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Alchemy  

Laurinda Dixon

Ancient science from which modern chemistry evolved. Based on the concept of transmutation—the changing of substances at the elemental level—it was both a mechanical art and an exalted philosophy. Practitioners attempted to combine substances containing the four elements (fire, water, earth, and air) in perfect balance, ultimately perfecting them into a fifth, the quintessence (also known as the philosopher’s stone) via the chemical process of distillation. The ultimate result was a substance, the ‘philosopher’s stone’, or ‘elixir of life’, believed capable of perfecting, or healing, all material things. Chemists imitated the Christian life cycle in their operations, allegorically marrying their ingredients, multiplying them, and destroying them so that they could then be cleansed and ‘resurrected’. They viewed their work as a means of attaining salvation and as a solemn Christian duty. As such, spiritual alchemy was sanctioned, legitimized, and patronized by the Church. Its mundane laboratory procedures were also supported by secular rulers for material gain. Metallurgists employed chemical apparatus in their attempts to transmute base metals into gold, whereas physicians and apothecaries sought ultimately to distill a cure-all elixir of life. The manifold possibilities inherent in such an outcome caused Papal and secular authorities to limit and control the practice of alchemy by requiring licences and punishing those who worked without authorization....

Article

Mark Jones

French medallist, engraver and illustrator. He was first apprenticed to the medallist André Lavau (d 1808) and then attended the Académie de Peinture et de Sculpture in Bordeaux. In 1786 he travelled to Paris and entered the workshop of Nicolas-Marie Gatteaux. His first great success was a large, realistic and highly detailed medal representing the ...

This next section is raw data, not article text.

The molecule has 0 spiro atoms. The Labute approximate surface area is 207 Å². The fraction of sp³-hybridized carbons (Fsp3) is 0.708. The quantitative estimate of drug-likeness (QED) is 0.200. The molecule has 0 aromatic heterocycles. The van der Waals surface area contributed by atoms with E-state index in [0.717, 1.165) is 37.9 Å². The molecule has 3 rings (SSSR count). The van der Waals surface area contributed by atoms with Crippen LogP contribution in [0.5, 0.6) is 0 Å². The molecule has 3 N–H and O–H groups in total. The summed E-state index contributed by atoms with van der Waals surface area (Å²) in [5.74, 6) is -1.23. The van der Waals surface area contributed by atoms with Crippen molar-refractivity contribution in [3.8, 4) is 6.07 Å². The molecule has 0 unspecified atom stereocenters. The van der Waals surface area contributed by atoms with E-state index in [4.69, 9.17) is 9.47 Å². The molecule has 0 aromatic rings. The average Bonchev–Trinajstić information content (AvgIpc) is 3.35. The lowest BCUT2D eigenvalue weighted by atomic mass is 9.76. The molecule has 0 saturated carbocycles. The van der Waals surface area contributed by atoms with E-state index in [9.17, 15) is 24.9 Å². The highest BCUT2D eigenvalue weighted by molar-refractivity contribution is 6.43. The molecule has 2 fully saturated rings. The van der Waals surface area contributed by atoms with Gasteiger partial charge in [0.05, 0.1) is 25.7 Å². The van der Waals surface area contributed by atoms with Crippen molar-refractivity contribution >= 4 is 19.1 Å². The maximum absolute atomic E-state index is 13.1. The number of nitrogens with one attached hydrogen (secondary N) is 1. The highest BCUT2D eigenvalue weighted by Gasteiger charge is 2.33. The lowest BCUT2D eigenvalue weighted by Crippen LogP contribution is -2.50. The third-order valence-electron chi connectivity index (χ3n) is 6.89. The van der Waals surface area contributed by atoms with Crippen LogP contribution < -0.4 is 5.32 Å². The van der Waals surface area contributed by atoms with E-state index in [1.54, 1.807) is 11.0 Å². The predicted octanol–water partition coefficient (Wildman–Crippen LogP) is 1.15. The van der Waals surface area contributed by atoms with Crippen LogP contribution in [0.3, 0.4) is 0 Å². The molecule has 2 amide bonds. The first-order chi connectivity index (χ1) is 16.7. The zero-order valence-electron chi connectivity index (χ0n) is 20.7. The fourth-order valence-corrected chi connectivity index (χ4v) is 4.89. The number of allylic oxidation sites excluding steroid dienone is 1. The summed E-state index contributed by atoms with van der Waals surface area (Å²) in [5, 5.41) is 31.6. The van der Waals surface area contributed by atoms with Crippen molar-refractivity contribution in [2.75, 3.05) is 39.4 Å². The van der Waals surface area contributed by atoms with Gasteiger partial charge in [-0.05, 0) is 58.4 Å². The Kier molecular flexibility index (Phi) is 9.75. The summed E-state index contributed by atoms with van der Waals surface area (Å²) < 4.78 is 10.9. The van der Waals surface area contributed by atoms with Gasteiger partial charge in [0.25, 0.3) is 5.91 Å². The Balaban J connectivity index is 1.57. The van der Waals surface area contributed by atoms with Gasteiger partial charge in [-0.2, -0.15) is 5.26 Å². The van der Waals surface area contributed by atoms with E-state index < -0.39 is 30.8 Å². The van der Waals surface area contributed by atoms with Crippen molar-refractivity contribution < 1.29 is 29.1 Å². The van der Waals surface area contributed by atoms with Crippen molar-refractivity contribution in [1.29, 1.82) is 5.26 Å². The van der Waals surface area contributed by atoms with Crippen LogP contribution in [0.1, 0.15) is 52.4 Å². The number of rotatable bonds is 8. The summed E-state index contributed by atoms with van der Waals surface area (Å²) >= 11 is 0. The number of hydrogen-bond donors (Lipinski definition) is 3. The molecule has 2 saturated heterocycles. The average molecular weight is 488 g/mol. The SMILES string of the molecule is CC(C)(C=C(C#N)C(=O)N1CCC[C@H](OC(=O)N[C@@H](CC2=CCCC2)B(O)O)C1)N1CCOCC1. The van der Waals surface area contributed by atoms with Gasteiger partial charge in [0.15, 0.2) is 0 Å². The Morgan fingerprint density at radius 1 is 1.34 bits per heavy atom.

Article

Antico  

Italian, 15th – 16th century, male.

Born c. 1460; died 1528, in Bózzolo.

Goldsmith, sculptor, medallist, copyist. Statues, statuettes.

Antico was from Mantua and went to Rome in 1495 and 1497. His first commission was in 1479, for a pair of medals commemorating the wedding of Gianfranceso Gonzaga to Antonia del Banzo. His first visit to Rome, in ...

Article

Philip Ward-Jackson

English sculptor, silversmith and illustrator. He was the son of a chaser and attended the Royal Academy Schools, London. At first he gave his attention equally to silverwork and to sculpture, exhibiting at the Royal Academy from 1851. An early bronze, St Michael and the Serpent...

Article

Italian, male.

Metal worker, engraver (burin).

On record as having worked on (bound or gilded) the choir books in Ferrara Cathedral.

Article

French, 20th century, male.

Born 1920, in Paris.

Painter, lithographer, illustrator. Animals. Medals.

The son of an architect, and a gifted student of chemical engineering, Jacques Birr discovered painting at a very young age. As a Bachelor of Science, he pursued a career in the printed fabrics sector of industry. In ...

Article

French, 19th – 20th century, male.

Born 25 November 1868, in Bordeaux; died 27 June 1947, in Paris.

Sculptor, illustrator. Statues, busts, medals.

Having chosen an artistic career, Léon Blanchot left university to train as a sculptor at the École des Beaux-Arts in Bordeaux, then went to Paris and settled there. He regularly took part in the Salon des Artistes Français, and became a member of this society. His main works are ...

Article

British, 20th century, male.

Born 4 January 1887, in London; died 1941.

Painter, illustrator, metal worker, textile designer. Landscapes.

Gregory Brown designed posters for railway companies, the Empire Marketing Board and for the Underground Group from 1914 to 1940. He won a gold medal for textile design at the ...

Article

Gordon Campbell

American clockmaker and silversmith. After an apprenticeship in Norwich, CT, he established a business in East Windsor, CT. He made fine longcase clocks with brass works and faces of engraved silver. His day-books and ledgers survive, and show that he made and sold only 49 clocks in the course of 20 years....

Article

British, 20th century, male.

Born 14 August 1888, in London; died 14 February 1929, in London.

Painter, medallist, illustrator. Portraits, landscapes.

London Group.

Sydney Carline was the son of George Carline and brother of Richard and Hilda Carline. He studied from 1907 to 1910 at the Slade School of Art in London and then in Paris. During World War I he served the Royal Flying Corps with his brother Richard and was posted to Italy, the Western Front and in the Middle East. He was appointed official war artist with the R.A.F. in ...